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Botulinum toxin for cosmetic indications: Treatment of specific sites

Authors
Alastair Carruthers, FRCPC
Jean Carruthers, MD, FRCSC
Section Editor
Jeffrey S Dover, MD, FRCPC
Deputy Editor
Abena O Ofori, MD

INTRODUCTION

Botulinum toxin is an injectable neuromodulator derived from neurotoxins produced by Clostridium botulinum, the bacterium responsible for botulism. As a result of the ability of the toxin to inhibit neurotransmission between peripheral nerves and muscle tissue, botulinum toxin is an effective treatment for aesthetic and medical concerns that are exacerbated by muscle contraction. Although US Food and Drug Administration (FDA) approval for the cosmetic use of onabotulinumtoxinA is limited to glabellar lines and lateral canthal lines (crow's feet) and FDA approval for incobotulinumtoxinA and abobotulinumtoxinA remains limited to the treatment of glabellar lines, injectable botulinum toxin is widely used for other cosmetic indications.

Examples of aesthetic concerns on the face and neck that can be improved with botulinum toxin will be reviewed here. The mechanism of action, available formulations, general use, and adverse effects of botulinum toxin in cosmetic settings are discussed separately. (See "Overview of botulinum toxin for cosmetic indications".)

GENERAL PRINCIPLES

The human face is composed of a complex array of muscles that act in concert to create facial expressions and fulfill vital functions. Clinicians with a thorough understanding of facial anatomy and the functional relationships between muscles in the face and neck can safely use botulinum toxin to selectively weaken specific muscles, resulting in favorable cosmetic results. An illustration of normal facial musculature is provided (figure 1).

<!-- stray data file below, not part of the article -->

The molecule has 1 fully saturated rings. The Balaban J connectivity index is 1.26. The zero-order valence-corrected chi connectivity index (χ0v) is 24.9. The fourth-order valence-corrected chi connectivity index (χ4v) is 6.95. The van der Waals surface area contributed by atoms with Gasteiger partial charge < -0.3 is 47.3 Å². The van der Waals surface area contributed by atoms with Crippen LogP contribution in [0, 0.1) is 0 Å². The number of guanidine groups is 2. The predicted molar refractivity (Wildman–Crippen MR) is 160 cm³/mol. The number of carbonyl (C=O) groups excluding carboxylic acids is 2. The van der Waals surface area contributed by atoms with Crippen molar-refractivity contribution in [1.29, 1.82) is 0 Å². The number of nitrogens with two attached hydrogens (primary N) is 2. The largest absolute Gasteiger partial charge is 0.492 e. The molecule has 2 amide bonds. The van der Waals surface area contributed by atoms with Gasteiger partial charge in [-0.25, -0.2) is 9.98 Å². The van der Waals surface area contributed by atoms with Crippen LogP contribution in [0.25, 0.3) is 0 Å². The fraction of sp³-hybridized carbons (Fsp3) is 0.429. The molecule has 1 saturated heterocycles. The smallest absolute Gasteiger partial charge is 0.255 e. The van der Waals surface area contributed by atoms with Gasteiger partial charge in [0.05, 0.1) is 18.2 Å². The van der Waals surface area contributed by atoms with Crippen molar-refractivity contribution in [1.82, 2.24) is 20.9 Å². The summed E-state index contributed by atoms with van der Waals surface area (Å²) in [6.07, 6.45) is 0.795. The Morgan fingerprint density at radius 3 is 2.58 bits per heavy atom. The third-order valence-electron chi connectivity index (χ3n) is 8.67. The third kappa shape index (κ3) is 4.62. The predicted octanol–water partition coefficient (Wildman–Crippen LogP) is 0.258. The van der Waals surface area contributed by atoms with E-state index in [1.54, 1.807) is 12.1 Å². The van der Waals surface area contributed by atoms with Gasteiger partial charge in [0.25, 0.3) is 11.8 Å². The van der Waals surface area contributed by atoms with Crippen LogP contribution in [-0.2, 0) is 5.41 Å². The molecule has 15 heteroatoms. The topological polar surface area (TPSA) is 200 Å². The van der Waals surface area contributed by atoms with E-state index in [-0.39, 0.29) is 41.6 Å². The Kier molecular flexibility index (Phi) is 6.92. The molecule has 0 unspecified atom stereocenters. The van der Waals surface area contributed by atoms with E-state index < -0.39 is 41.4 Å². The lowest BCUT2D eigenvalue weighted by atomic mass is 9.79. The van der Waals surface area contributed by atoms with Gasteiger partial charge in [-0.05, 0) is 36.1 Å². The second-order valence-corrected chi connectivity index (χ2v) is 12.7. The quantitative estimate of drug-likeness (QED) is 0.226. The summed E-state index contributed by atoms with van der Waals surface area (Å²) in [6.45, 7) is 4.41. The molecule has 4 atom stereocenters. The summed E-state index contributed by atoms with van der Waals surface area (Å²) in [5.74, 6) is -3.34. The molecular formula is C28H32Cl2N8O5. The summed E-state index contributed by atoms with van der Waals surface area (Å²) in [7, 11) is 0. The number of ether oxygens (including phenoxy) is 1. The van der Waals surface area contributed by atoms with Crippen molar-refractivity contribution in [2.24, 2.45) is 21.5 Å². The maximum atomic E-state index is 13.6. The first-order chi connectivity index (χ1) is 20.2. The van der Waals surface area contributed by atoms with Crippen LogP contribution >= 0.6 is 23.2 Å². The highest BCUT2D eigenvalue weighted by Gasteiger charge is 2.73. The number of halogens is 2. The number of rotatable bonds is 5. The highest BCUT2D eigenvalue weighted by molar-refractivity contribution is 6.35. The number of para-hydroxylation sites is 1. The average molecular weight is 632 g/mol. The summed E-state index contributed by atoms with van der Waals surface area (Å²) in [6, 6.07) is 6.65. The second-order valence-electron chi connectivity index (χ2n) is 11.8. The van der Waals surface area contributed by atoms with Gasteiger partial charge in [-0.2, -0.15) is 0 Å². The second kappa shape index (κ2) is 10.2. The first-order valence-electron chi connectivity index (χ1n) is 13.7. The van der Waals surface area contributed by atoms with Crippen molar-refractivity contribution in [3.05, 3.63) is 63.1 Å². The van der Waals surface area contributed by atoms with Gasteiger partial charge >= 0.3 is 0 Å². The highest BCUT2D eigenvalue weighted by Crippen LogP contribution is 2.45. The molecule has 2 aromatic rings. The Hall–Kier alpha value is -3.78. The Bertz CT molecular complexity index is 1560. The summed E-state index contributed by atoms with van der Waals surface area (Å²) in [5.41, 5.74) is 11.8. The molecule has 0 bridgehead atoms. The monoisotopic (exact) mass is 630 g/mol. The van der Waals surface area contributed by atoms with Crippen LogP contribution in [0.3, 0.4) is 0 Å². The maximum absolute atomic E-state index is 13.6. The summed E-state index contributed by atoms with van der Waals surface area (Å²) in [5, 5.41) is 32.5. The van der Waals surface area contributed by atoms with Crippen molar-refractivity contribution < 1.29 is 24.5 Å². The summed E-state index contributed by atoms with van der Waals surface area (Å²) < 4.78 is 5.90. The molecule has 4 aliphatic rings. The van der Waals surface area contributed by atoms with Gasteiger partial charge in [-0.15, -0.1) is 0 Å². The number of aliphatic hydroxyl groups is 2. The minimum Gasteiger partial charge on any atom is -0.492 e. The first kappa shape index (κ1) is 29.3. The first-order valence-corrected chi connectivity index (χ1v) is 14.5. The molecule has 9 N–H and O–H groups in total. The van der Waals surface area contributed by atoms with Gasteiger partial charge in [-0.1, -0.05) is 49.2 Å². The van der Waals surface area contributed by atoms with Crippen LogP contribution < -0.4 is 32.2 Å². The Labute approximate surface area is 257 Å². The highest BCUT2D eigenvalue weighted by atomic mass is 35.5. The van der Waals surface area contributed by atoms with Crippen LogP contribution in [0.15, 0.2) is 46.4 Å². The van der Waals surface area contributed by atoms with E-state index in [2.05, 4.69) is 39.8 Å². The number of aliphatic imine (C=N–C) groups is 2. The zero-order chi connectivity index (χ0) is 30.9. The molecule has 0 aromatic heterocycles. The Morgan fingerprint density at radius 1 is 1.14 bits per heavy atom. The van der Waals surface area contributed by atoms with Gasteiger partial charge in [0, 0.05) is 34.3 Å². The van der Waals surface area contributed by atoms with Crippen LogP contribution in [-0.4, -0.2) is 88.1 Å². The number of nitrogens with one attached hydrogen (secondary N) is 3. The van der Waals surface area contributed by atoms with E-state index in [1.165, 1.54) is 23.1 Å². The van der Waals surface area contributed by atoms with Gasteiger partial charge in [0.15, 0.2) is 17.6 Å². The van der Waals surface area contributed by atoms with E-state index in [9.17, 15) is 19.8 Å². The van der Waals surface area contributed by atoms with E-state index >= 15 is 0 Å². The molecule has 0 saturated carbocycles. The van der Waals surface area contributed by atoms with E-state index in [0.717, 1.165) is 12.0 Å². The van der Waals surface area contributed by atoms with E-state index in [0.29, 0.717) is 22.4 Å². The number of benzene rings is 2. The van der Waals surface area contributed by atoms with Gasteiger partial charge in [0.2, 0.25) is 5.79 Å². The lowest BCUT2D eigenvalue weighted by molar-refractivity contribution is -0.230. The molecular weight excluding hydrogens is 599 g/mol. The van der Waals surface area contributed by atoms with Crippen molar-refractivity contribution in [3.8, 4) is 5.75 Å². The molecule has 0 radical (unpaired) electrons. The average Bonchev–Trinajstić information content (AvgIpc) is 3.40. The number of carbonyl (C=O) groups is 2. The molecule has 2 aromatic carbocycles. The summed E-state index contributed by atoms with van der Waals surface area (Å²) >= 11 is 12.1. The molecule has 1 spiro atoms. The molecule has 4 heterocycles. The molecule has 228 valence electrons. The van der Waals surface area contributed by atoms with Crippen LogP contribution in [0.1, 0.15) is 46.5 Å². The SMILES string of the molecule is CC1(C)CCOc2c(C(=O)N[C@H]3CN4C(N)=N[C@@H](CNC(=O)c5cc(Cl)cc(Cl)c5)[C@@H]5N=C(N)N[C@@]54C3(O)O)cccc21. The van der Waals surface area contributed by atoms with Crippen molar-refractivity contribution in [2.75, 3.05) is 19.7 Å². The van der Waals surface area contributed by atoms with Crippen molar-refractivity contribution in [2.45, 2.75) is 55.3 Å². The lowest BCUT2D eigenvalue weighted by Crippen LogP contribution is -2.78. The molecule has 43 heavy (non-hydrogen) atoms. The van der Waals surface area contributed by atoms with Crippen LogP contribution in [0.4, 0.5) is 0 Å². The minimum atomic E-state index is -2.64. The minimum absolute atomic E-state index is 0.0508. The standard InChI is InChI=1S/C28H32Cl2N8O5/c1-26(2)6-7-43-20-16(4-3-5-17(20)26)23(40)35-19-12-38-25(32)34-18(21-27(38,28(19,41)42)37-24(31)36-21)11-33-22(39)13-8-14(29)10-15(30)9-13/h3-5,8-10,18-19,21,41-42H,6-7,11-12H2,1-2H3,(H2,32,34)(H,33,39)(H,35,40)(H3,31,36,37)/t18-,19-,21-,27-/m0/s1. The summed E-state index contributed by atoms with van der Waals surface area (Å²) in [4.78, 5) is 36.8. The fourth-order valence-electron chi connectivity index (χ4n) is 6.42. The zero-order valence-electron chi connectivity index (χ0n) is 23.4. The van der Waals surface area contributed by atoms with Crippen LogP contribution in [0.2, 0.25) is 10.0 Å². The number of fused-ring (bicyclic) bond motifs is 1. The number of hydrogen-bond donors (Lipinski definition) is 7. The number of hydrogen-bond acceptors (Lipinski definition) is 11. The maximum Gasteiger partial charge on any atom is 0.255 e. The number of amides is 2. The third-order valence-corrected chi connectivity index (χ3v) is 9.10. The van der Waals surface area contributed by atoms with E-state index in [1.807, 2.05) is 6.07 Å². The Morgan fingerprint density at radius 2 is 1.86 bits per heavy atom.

Appropriate candidates for botulinum toxin injection are patients with specific cosmetic concerns that can be alleviated by local muscle weakening and who lack contraindications to therapy. Patients between the ages of 30 and 50 years often achieve the most benefit from treatment; a greater proportion of rhytides in older patients may be due to loss of skin elasticity, which is not alleviated by botulinum toxin [1,2]. (See "Overview of botulinum toxin for cosmetic indications", section on 'Contraindications'.)

Once patients have been determined to be good candidates for botulinum toxin therapy, care must be taken to ensure that the anatomic placement of injections is correct and that the doses used are appropriate based upon the treatment site and patient-specific characteristics (eg, anatomic variation, patient sex, and preferences regarding the magnitude of effect). Conservative treatment is preferred; improper placement of injections or an excessive dose of botulinum toxin can result in cosmetic or functional defects that persist for months.

                  

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Literature review current through: Nov 2016. | This topic last updated: Mon Oct 03 00:00:00 GMT+00:00 2016.
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